Meaning of “disgrace” in the English Dictionary

"disgrace" in British English

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disgracenoun [ U ]

uk /dɪsˈɡreɪs/ us /dɪsˈɡreɪs/

B2 embarrassment and the loss of other people's respect, or behaviour that causes this:

They were sent home in disgrace.
He brought disgrace on the whole team by falsifying the results.
be a disgrace

B2 to be a very bad situation:

Three families living in one room - it's a disgrace!
[ + that ] It's a disgrace that the government spends so much on guns and so little on education.
be a disgrace to sb/sth

C2 to be so bad or unacceptable that you make people lose respect for the group or activity you are connected to:

You're a disgrace (to the family) - what a way to behave!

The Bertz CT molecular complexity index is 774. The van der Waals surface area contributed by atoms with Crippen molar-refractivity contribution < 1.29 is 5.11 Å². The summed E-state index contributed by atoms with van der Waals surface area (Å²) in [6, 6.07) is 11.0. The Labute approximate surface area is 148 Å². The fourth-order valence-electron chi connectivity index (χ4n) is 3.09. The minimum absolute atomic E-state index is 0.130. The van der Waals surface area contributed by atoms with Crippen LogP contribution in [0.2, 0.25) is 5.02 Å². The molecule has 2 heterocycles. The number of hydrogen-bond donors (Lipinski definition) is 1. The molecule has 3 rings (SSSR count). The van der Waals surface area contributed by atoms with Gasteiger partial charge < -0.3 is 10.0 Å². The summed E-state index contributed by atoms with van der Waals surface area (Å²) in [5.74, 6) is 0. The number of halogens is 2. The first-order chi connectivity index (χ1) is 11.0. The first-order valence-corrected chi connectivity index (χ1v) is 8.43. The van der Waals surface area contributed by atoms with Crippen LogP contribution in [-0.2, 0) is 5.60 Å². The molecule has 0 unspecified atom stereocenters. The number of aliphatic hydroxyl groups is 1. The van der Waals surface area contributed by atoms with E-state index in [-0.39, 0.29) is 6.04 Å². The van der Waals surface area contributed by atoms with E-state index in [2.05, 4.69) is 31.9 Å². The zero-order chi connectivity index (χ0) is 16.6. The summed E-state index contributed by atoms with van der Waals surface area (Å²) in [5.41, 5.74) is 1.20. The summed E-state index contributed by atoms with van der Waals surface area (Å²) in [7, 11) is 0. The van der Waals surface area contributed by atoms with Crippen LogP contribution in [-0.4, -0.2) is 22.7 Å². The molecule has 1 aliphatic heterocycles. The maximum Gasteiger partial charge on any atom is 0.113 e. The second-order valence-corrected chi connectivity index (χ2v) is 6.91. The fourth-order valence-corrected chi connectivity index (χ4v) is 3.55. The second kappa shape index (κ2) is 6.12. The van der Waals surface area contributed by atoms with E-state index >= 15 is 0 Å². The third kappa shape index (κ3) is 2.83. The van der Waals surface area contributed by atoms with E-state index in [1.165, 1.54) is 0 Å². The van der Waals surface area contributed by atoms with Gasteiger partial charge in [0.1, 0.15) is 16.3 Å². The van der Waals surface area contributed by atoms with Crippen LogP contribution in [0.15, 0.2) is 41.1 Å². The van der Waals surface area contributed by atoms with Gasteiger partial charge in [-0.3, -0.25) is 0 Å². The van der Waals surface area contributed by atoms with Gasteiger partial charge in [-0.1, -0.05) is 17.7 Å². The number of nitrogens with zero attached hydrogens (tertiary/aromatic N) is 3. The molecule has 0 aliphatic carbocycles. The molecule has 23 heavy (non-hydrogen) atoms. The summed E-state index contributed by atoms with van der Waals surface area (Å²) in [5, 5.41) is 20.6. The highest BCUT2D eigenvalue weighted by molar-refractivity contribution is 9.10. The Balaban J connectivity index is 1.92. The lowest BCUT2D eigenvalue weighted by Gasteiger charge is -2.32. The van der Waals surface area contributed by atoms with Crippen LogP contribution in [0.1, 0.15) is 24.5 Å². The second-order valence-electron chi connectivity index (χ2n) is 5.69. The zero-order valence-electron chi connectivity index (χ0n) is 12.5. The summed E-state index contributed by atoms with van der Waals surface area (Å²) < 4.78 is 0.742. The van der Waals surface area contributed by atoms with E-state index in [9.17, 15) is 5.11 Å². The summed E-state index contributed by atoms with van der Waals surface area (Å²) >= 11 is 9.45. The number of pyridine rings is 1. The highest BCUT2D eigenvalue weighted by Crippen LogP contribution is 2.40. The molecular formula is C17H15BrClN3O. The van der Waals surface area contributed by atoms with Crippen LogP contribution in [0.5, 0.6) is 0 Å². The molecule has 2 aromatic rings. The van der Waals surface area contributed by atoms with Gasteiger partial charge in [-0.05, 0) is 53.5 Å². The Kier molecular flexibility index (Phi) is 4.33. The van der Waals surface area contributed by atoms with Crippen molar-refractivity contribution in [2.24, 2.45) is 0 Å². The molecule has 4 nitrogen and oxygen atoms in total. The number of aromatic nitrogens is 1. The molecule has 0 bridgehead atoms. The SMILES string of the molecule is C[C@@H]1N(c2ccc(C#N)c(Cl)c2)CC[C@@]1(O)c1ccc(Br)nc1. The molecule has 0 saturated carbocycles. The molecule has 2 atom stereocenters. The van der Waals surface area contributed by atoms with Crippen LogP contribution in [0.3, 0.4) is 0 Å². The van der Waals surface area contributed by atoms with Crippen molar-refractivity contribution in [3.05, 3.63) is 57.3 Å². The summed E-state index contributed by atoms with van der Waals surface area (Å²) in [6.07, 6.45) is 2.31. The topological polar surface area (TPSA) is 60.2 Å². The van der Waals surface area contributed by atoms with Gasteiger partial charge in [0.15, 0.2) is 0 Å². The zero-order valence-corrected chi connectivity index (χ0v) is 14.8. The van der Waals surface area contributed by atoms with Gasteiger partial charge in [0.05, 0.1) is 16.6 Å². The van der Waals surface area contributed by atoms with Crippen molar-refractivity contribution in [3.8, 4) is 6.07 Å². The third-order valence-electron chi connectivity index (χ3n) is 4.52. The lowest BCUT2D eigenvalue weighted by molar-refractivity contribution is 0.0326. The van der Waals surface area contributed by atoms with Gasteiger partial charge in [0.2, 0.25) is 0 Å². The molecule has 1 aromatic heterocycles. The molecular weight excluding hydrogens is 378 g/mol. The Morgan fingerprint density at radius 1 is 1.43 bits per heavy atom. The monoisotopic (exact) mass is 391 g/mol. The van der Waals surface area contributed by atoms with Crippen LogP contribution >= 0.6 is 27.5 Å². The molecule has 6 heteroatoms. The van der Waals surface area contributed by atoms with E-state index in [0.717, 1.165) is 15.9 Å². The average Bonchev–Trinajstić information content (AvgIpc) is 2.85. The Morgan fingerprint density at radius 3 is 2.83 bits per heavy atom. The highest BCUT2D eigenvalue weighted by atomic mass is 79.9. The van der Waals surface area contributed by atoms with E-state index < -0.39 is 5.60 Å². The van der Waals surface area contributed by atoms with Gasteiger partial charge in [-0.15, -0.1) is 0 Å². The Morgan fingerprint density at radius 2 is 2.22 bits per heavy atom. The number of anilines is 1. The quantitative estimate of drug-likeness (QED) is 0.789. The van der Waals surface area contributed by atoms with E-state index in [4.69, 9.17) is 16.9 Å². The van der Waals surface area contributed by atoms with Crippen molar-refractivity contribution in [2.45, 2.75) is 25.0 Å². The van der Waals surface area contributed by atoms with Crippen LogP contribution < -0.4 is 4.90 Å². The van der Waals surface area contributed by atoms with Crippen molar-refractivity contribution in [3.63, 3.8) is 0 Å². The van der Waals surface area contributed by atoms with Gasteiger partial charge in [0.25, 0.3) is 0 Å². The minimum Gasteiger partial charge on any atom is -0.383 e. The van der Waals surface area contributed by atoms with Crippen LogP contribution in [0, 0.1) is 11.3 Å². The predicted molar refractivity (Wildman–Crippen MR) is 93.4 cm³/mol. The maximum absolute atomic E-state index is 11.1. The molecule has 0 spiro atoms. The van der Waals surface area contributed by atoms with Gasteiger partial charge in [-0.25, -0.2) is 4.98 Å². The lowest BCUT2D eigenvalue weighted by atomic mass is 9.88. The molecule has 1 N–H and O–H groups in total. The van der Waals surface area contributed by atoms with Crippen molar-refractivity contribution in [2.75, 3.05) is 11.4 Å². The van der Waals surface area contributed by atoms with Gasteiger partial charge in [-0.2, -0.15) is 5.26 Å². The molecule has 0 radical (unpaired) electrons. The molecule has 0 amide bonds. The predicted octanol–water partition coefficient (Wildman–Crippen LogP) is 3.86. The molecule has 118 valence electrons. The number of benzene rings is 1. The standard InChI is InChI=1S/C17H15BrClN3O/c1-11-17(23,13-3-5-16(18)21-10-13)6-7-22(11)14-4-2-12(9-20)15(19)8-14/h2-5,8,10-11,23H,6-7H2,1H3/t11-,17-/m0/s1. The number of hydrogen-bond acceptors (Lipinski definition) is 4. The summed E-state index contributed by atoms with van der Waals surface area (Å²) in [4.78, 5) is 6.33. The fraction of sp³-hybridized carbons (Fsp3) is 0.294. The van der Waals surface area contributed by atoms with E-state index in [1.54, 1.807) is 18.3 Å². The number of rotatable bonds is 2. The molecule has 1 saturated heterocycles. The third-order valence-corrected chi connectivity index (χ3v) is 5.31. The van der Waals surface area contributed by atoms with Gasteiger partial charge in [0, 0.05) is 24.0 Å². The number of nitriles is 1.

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disgraceverb [ T ]

uk /dɪsˈɡreɪs/ us /dɪsˈɡreɪs/

(Definition of “disgrace” from the Cambridge Advanced Learner’s Dictionary & Thesaurus © Cambridge University Press)

"disgrace" in American English

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disgracenoun [ U ]

us /dɪsˈɡreɪs/

embarrassment and the loss of other people’s respect, or behavior that causes this:

He resigned in disgrace.
He’s a disgrace to his family.
disgraceful
adjective us /dɪsˈɡreɪs·fəl/

The lies my opponent is telling about me are disgraceful.

(Definition of “disgrace” from the Cambridge Academic Content Dictionary © Cambridge University Press)